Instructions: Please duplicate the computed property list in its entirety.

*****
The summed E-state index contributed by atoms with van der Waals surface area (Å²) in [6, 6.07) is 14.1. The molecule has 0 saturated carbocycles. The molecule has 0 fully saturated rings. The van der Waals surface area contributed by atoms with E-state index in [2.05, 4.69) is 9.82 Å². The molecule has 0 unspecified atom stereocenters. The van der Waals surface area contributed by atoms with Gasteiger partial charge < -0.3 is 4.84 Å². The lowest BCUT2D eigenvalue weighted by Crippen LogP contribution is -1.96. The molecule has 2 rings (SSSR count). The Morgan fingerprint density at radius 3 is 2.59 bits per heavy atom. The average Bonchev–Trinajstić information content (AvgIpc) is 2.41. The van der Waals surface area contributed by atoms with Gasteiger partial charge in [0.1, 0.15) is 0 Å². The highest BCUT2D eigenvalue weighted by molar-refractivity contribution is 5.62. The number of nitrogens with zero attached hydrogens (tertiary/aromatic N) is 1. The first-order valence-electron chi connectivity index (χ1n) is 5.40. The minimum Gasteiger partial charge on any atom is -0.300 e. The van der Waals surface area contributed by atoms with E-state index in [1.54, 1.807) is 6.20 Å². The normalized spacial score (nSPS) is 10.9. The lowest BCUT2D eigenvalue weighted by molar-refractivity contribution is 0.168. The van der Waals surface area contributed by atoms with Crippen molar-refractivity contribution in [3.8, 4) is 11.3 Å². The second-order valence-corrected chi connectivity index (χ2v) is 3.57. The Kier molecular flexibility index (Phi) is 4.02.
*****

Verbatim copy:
The summed E-state index contributed by atoms with van der Waals surface area (Å²) in [6, 6.07) is 14.1. The molecule has 0 saturated carbocycles. The molecule has 0 fully saturated rings. The van der Waals surface area contributed by atoms with E-state index in [2.05, 4.69) is 9.82 Å². The molecule has 0 unspecified atom stereocenters. The van der Waals surface area contributed by atoms with Gasteiger partial charge < -0.3 is 4.84 Å². The lowest BCUT2D eigenvalue weighted by Crippen LogP contribution is -1.96. The molecule has 2 rings (SSSR count). The Morgan fingerprint density at radius 3 is 2.59 bits per heavy atom. The average Bonchev–Trinajstić information content (AvgIpc) is 2.41. The van der Waals surface area contributed by atoms with Gasteiger partial charge in [0.1, 0.15) is 0 Å². The highest BCUT2D eigenvalue weighted by molar-refractivity contribution is 5.62. The number of nitrogens with zero attached hydrogens (tertiary/aromatic N) is 1. The first-order valence-electron chi connectivity index (χ1n) is 5.40. The minimum Gasteiger partial charge on any atom is -0.300 e. The van der Waals surface area contributed by atoms with E-state index in [1.54, 1.807) is 6.20 Å². The normalized spacial score (nSPS) is 10.9. The lowest BCUT2D eigenvalue weighted by molar-refractivity contribution is 0.168. The van der Waals surface area contributed by atoms with Crippen molar-refractivity contribution in [3.8, 4) is 11.3 Å². The second-order valence-corrected chi connectivity index (χ2v) is 3.57. The Kier molecular flexibility index (Phi) is 4.02.